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Academic Procrastination: Associations with Personal, School, and Family Variables

Published online by Cambridge University Press:  10 January 2013

Pedro Rosário*
Affiliation:
Universidade do Minho (Portugal)
Marta Costa
Affiliation:
Universidade do Minho (Portugal)
José Carlos Núñez
Affiliation:
Universidad de Oviedo (Spain)
Julio González-Pienda
Affiliation:
Universidad de Oviedo (Spain)
Paula Solano
Affiliation:
Universidad de Oviedo (Spain)
Antonio Valle
Affiliation:
Universidad de A Coruña (Spain)
*
Correspondence concerning this article should be addressed to: Pedro Rosario. Universidade do Minho, Departamento de Psicología, Campus de Gualtar, P-4710 Braga (Portugal). E-mail: prosario@iep.uminho.p

Abstract

Procrastination is a common behavior, mainly in school settings. Only a few studies have analyzed the associations of academic procrastination with students' personal and family variables. In the present work, we analyzed the impact of socio-personal variables (e.g., parents' education, number of siblings, school grade level, and underachievement) on students' academic procrastination profiles. Two independent samples of 580 and 809 seventh to ninth graders, students attending the last three years of Portuguese Compulsory Education, have been taken. The findings, similar in both studies, reveal that procrastination decreases when the parents' education is higher, but it increases along with the number of siblings, the grade level, and the underachievement. The results are discussed in view of the findings of previous research. The implications for educational practice are also analyzed.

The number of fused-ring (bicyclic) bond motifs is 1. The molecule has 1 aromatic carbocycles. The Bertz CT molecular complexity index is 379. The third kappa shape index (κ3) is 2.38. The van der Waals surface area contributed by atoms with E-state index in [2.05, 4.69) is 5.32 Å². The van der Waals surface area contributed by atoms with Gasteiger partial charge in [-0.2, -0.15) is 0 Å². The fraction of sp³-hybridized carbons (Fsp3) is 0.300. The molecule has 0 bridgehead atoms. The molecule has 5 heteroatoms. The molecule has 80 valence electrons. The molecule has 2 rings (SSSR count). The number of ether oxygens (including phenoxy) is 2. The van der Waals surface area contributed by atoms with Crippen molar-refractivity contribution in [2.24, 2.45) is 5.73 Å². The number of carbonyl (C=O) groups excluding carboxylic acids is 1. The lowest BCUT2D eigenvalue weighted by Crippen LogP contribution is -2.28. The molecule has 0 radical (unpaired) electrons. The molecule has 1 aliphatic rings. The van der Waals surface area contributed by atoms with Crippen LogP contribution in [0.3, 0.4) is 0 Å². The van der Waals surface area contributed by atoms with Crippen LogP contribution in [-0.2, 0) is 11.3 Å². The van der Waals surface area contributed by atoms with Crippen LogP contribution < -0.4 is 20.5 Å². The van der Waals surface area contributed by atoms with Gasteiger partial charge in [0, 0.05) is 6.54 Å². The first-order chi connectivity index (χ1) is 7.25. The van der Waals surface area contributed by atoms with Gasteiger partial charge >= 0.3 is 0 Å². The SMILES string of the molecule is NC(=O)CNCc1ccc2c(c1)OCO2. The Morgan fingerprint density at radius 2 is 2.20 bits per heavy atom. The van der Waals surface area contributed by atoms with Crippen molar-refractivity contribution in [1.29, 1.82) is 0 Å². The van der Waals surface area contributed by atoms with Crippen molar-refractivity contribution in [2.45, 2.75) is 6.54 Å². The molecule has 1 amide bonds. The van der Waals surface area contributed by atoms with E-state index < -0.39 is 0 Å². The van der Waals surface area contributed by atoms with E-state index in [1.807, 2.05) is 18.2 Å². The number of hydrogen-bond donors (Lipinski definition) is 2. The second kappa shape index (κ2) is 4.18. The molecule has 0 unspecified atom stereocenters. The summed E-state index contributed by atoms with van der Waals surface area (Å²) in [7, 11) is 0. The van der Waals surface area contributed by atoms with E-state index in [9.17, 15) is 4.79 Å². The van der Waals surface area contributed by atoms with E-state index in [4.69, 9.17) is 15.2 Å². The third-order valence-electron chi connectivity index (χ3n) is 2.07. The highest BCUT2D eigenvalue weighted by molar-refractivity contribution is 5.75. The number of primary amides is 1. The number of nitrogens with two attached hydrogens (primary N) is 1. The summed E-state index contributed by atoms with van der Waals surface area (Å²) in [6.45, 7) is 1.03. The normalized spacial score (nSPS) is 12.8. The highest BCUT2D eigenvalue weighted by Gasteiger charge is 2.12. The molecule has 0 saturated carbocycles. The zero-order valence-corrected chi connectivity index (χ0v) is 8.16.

La procrastinación es un comportamiento muy frecuente, sobre todo entre la población escolar. Pocos estudios han analizado las relaciones entre la procrastinación académica y variables personales y familiares. En este trabajo analizamos el impacto de variables socio-personales tales como la escolaridad de la madre y del padre, el número de hermanos, el curso y el fracaso escolar evaluado a través del número de cursos suspensos utilizando ANOVAS en dos muestras independientes de 580 y 809 sujetos de los 3 primeros cursos de Enseñanza Secundaria Obligatoria (ESO). Los datos, similares en los dos estudios, revelan que la procrastinación decrece con el aumento de escolaridad de la madre y del padre, pero incrementa con el número de hermanos, el curso en ESO y el fracaso escolar. Los resultados son discutidos en función de los hallazgos de las investigaciones previas. Se analizan las implicaciones para la práctica educativa.

Type
Research Article
Copyright
Copyright © Cambridge University Press 2009

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